"A society of onlookers and bystanders. How far do you agree with this description of German society from 1933 to 1939?
"A society of onlookers and bystanders.” How far do you agree with this description of German society from 1933 to 1939?
In the years following the electoral victory of the Nazi Party, German attitudes towards the treatment of the Jews can be characterised as passive; the majority were neither actively involved in supporting anti-Semitic policy nor were they willing to offer any significant opposition to it. Saul Friedlander coined the phrased “onlookers and bystanders”, arguing that the majority of Germans did not share the same degree of enthusiasm for anti-Semitic policy as the Nazis. Goldhagen, however, would argue that Nazi policy towards the Jews was indicative of wider German support, and that the lack of opposition to such policy shows a society that shared in the party’s commitment to eliminationist anti-Semitism. Significantly, from this debate there arises questions of even greater sociological significance – to what extent is every society comprised of ‘onlookers’ rather than ‘activists’?
The attacks on Jews during the weeks following the March 1933 elections, resulting in 40 deaths by June, may seem to indicate a society characterised by the existence of widespread anti-Semitism. However, such actions did not hold the support of the majority of the German people, with even the government distancing itself from these events. Moreover, Frei talks of the popular reaction to the boycott of Jewish shops as being far from widespread support, with the majority of people were unable to "identify with it." Having been called by the Gauleiter of Nuremberg in March 1933 without any popular demand, the majority of Germans neither opposed the boycott nor supported it; a sense of collective indifference seems to best characterise the reaction of ordinary Germans. The fact that many households stocked up on goods from these shops in anticipation of the boycott and continued to patronise them after it ceased, reveals that although the majority would not have wanted to publicly break it, there was a lack of strong ideological anti-Semitism within the 'centre-ground' of society as there existed at the extremes.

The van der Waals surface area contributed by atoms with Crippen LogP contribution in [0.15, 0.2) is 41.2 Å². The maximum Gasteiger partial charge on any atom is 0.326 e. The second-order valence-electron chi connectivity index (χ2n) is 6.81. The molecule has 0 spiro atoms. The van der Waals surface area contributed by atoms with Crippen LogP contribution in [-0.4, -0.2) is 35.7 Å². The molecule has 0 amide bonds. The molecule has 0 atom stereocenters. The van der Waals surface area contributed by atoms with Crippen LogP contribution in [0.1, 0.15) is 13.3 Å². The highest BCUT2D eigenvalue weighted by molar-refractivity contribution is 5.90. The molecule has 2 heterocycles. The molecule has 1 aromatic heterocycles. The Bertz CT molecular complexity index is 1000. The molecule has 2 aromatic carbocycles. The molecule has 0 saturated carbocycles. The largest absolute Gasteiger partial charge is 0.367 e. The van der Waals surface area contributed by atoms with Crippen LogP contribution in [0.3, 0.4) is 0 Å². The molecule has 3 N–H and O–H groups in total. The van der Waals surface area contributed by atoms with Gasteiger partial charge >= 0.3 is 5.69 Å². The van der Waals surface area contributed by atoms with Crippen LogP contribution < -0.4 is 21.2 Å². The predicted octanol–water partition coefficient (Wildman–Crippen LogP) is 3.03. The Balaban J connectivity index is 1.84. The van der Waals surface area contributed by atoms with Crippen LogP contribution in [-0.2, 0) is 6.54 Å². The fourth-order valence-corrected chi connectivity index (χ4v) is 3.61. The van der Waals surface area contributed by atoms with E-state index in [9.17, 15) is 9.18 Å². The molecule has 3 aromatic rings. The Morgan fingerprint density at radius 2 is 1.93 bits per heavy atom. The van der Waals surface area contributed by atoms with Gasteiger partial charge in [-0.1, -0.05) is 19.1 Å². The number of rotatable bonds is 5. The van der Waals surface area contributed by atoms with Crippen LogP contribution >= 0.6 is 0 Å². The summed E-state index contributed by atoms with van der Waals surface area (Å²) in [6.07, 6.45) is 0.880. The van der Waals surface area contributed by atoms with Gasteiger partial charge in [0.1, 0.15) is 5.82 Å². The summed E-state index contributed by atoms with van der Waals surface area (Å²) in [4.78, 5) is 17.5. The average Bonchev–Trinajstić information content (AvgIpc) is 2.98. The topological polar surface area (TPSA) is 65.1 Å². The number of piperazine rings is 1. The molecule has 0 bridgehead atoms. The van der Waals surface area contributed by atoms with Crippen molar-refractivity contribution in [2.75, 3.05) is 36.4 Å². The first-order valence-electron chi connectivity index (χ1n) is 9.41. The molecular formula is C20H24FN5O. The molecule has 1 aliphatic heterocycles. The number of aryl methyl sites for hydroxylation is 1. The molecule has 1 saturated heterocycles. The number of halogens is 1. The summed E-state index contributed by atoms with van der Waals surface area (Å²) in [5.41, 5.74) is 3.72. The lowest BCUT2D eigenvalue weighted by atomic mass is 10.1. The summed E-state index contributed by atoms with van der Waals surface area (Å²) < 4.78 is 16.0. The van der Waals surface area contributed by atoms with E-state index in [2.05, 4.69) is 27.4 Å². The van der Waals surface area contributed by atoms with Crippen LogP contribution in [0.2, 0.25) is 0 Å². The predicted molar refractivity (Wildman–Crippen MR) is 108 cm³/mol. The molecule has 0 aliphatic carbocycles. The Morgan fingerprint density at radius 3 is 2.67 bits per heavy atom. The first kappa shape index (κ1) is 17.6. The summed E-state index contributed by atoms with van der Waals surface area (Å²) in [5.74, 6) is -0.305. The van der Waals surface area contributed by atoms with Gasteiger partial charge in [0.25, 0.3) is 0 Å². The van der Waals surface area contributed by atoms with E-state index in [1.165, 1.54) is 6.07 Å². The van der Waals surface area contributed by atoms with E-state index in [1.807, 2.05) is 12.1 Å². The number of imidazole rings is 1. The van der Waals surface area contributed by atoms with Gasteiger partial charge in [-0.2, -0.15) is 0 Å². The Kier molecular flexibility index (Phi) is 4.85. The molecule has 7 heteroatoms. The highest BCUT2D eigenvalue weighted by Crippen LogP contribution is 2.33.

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Whilst early anti-Semitic policies may have been supported, as illustrated by the generally positive reaction to the Law for the Restoration of a Professional Civil Service, as policy grew more extreme it seems that the policies of the government were accepted rather than supported. The Nuremberg Laws of 1935, drafted by Pfundtner and Stuckart, were far more to appease the virulently anti-Semitic wings of the party rather than the general population. Longerich argues that the lack of opposition and indeed acceptance of the German people reveals an indifferent attitude towards the treatment of the Jews. Whatever the case, such policies originated from within the virulent anti-Semitism of the Nazi elite rather than as a reflection of popular opinion.